New Rights for Victims throughout Europe

Irish Tourist Assistance Service welcomes new rights for victims throughout Europe

The 16th of November 2015, marks the transposition date of the EU Victims’ Directive into law across the EU. The Victims’ Directive establishes minimum standards on the rights, support and protection for all victims of crime irrespective of where in Europe the crime occurs.

By 16 November 2015, Member States should have transposed the Directive into their national law. Although this has not happened in Ireland yet, we look forward to the introduction of the Victims of Crime Bill (2015). The Victims’ Rights Alliance (VRA), of which ITAS is a member, continues to work with the Department of Justice and Equality to ensure the full implementation of the Directive.

Visitors to a country who become victims of crime have specific needs and challenges that require immediate assistance. It is estimated that over 2 million people fall victim to crime while travelling in Europe each year. Cross border victims face issues such as language barriers, isolation, culture shock and the lack of familiar support structures. Many are not familiar with the laws of the country they are visiting or the criminal justice system. In addition they may be left stranded in a foreign country without the means to support themselves and this adds enormously to their trauma.

ITAS is the only dedicated national service in Europe offering specialist assistance to visitors to the country who experience crime. All victims including tourists will now have the right to be informed of and have immediate access to support services from first contact with An Garda Síochána. This is essential as visitors will not be aware of where to turn for help and it is vital that they receive immediate access to support.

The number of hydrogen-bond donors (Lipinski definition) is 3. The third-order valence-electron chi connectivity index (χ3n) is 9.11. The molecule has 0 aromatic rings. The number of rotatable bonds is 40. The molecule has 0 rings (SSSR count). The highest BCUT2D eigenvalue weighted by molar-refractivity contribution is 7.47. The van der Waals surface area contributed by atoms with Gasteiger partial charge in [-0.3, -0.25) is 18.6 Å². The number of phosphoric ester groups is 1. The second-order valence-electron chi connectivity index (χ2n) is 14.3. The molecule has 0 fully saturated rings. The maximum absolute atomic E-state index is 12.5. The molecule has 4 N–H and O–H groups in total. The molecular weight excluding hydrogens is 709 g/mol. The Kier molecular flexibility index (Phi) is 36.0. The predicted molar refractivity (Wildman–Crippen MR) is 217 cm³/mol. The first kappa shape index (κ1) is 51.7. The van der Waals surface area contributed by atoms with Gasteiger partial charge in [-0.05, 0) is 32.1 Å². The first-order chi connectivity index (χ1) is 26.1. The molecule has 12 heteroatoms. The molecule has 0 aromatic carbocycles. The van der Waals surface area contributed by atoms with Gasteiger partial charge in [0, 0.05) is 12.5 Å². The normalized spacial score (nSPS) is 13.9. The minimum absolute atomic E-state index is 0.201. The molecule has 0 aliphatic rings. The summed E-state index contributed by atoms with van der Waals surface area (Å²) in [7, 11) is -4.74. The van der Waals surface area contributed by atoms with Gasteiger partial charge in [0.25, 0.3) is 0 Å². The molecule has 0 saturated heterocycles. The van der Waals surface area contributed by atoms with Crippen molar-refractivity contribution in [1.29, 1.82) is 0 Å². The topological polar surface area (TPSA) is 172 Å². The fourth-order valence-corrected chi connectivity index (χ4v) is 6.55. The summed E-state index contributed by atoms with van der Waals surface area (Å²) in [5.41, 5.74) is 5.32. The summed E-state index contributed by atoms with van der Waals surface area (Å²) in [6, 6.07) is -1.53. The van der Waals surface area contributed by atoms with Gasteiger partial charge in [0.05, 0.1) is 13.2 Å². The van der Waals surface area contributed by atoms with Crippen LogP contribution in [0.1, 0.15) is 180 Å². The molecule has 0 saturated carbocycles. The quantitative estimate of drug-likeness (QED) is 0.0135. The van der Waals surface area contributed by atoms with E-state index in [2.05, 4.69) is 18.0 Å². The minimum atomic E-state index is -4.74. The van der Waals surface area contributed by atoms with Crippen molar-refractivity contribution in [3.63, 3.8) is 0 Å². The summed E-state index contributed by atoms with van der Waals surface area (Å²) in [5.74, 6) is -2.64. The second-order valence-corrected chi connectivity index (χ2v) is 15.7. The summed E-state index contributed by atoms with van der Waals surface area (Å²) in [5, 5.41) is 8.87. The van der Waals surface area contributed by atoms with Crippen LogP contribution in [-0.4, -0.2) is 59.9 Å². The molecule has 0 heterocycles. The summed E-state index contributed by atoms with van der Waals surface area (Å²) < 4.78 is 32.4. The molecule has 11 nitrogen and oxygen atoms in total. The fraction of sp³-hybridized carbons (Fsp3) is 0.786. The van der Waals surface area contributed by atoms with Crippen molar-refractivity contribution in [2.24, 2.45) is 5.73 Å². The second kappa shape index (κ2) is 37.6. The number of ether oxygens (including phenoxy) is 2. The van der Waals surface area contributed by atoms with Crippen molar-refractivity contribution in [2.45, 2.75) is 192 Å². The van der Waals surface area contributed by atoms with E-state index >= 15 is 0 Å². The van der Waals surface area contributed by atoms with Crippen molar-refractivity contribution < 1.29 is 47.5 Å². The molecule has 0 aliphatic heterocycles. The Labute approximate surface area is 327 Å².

In order to offer effective and timely information and support to victims, organisations are dependent on referrals. The Gardaí will be required to facilitate the referral of victims to victim support services. We welcome this and concur with the VRA that the referral process should not be subjective. The only requirement for referral should be the victim’s consent.

Cross border victims will now have the option of reporting the crime in their country of residence or in the country where the crime took place. They will also have the right to interpretation and translation which is essential in order for them to take part in criminal justice proceedings.

All victims will now be entitled to written acknowledgment of their complaint. From a visitors’ perspective it is extremely important that this is done at the time that they are reporting the crime as it is required by foreign embassies in order to issue Emergency Travel Documents.

Today we will enter a new era of victims’ rights. It will not be the legislation but rather the practicalities surrounding its implementation that will determine its success. It will only work with proper training for all involved in the criminal justice system, adequate resources and agencies and organisations working together.



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